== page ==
News / Africa

Malawi President Banda Resolute in Graft Fight, says Official

FILE - Malawi President Joyce Hilda Mtila Banda addresses the 68th session of the United Nations General Assembly.
FILE - Malawi President Joyce Hilda Mtila Banda addresses the 68th session of the United Nations General Assembly.
Peter Clottey
Malawi’s new information minister has rejected allegations that donor concern about the country’s endemic corruption pressured President Joyce Banda to dismiss and later reconstitute her cabinet.

“She has made it her top priority to fight graft and to fight fraud in Malawi.  Even where people thought she would be creating problems for her own election, she said ‘I would rather fight corruption, and if that causes me to lose the election, so be it,’” said information minister Brown Mpinganjira. “She said she wouldn’t enjoy running affairs of state knowing that billions of Kwacha [local currency] is going down the drain.”

Mpinganjira says Mrs. Banda has demonstrated resolve in combatting graft. Banda, Mpinganjira said, instructed her new cabinet to reject graft and to work hard to better the lives of the people of Malawi.

“She [ordered] us to be vigilant, to avoid corruption and all forms of corruption and to fight corruption wherever it may lead,” said Mpinganjira.

His comments came after President Banda’s decision to dissolve her cabinet following the arrest of nearly a dozen senior government officials on suspicion of graft and after the shooting of a budget director.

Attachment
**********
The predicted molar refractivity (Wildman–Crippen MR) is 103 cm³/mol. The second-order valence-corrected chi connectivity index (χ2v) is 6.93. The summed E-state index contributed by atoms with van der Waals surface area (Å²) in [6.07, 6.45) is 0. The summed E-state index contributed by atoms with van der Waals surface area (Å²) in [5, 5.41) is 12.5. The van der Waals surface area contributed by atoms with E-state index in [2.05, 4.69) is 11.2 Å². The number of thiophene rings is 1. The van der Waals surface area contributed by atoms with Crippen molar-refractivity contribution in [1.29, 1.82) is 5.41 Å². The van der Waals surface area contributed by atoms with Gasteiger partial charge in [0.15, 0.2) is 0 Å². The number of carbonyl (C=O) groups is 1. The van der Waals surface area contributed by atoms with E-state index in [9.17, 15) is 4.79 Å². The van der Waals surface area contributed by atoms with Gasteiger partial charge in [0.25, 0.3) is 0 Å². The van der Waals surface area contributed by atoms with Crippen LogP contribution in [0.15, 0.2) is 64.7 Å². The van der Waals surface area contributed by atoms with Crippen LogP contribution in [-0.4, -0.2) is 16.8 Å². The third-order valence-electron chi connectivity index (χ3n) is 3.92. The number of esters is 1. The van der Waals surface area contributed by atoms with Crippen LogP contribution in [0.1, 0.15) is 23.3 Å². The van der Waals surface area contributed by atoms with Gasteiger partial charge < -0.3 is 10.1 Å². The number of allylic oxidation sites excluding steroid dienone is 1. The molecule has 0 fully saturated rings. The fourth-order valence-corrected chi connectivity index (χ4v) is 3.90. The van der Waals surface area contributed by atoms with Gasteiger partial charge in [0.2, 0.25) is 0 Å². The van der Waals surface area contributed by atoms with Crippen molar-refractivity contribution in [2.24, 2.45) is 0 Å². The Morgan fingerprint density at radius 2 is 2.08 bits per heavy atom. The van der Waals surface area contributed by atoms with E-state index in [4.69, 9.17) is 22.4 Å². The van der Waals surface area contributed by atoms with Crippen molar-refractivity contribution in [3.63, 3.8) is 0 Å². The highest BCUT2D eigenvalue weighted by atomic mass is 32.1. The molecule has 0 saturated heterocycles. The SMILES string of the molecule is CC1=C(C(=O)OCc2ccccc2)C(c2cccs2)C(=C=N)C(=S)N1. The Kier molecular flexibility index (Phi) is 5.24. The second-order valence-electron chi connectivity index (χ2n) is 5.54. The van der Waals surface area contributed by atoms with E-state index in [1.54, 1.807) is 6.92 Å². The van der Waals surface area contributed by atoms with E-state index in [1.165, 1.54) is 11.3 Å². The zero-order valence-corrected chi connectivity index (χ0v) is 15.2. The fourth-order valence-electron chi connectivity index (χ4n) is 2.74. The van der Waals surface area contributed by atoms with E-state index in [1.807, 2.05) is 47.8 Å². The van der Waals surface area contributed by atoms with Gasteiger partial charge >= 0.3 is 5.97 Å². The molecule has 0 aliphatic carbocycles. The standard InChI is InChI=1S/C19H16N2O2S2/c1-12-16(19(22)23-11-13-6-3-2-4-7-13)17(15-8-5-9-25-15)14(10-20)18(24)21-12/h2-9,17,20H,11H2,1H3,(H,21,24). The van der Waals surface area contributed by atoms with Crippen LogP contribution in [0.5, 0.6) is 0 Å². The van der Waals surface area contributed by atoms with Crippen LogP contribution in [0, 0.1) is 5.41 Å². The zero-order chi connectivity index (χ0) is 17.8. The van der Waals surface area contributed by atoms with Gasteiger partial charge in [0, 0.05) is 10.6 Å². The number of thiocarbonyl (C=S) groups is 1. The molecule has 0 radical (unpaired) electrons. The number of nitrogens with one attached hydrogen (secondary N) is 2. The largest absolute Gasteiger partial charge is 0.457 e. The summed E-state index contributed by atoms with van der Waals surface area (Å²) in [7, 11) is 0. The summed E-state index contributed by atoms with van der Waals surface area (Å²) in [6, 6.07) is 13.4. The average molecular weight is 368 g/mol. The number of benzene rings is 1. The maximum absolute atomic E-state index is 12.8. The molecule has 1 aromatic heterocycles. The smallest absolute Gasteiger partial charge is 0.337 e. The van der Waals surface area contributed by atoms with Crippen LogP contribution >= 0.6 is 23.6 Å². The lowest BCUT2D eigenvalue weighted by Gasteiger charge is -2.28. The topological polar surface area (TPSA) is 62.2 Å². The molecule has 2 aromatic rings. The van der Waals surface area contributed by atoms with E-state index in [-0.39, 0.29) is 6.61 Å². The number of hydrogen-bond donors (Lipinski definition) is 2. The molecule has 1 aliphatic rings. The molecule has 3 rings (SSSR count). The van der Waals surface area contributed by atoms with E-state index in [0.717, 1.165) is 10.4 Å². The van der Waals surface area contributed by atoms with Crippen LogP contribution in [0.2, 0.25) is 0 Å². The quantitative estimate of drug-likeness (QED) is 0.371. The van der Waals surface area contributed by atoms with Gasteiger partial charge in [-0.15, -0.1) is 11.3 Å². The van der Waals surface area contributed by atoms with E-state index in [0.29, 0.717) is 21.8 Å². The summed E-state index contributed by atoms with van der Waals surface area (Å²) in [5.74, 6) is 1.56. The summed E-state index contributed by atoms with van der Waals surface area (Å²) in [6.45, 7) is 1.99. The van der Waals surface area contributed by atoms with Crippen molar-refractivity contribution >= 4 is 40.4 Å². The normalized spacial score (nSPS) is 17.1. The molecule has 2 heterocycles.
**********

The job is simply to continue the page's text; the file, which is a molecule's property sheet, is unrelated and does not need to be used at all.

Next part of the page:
Some political observers linked the cabinet sacking to the investigation into financial malfeasance.

Mpinganjira rejected allegations that a decision by some donors to withhold aid to the country over corruption put pressure on Banda to sack her cabinet.

He said that contrary to criticism, President Banda was the first to inform donors of her demand for an inquiry into allegations of graft in the administration.

“She gave the former minister of finance four weeks to trace loopholes that aid corruption and to find ways of sealing them. Immediately after that mandate to the former finance minister, she called the donors and told them what she had told the finance minister,” said Mpinganjira. “She told donors that she wanted help from them to fight corruption.

“That is why the British, for example, have ended up identifying forensic auditors to come and help in the fight against corruption,” said Mpinganjira.      

But critics of the president say the sacking of the cabinet and the attack on graft is a calculated political stunt to win donor support as well as garner votes for President Banda in next year’s general election. Mpinganjira disagreed.

  “She did not shy away from picking up the fight against corruption because of the election. All her friends - - presidents all over Africa and the world -- were saying to her ‘Why are you taking on this battle now, which may cost you your election?’  But, she said, ‘Look, winning the election and running a country full of corruption does not help matters,’ ” said Mpinganjira. “But, if I am going to lose because of fighting corruption, so be it.”
Clottey interview with Brown Mpinganjira, Malawi information minister
Clottey interview with Brown Mpinganjira, Malawi information ministeri
|| 0:00:00
...    
🔇
X

You May Like

ASEAN Ministers Set to Push for South China Sea Agreements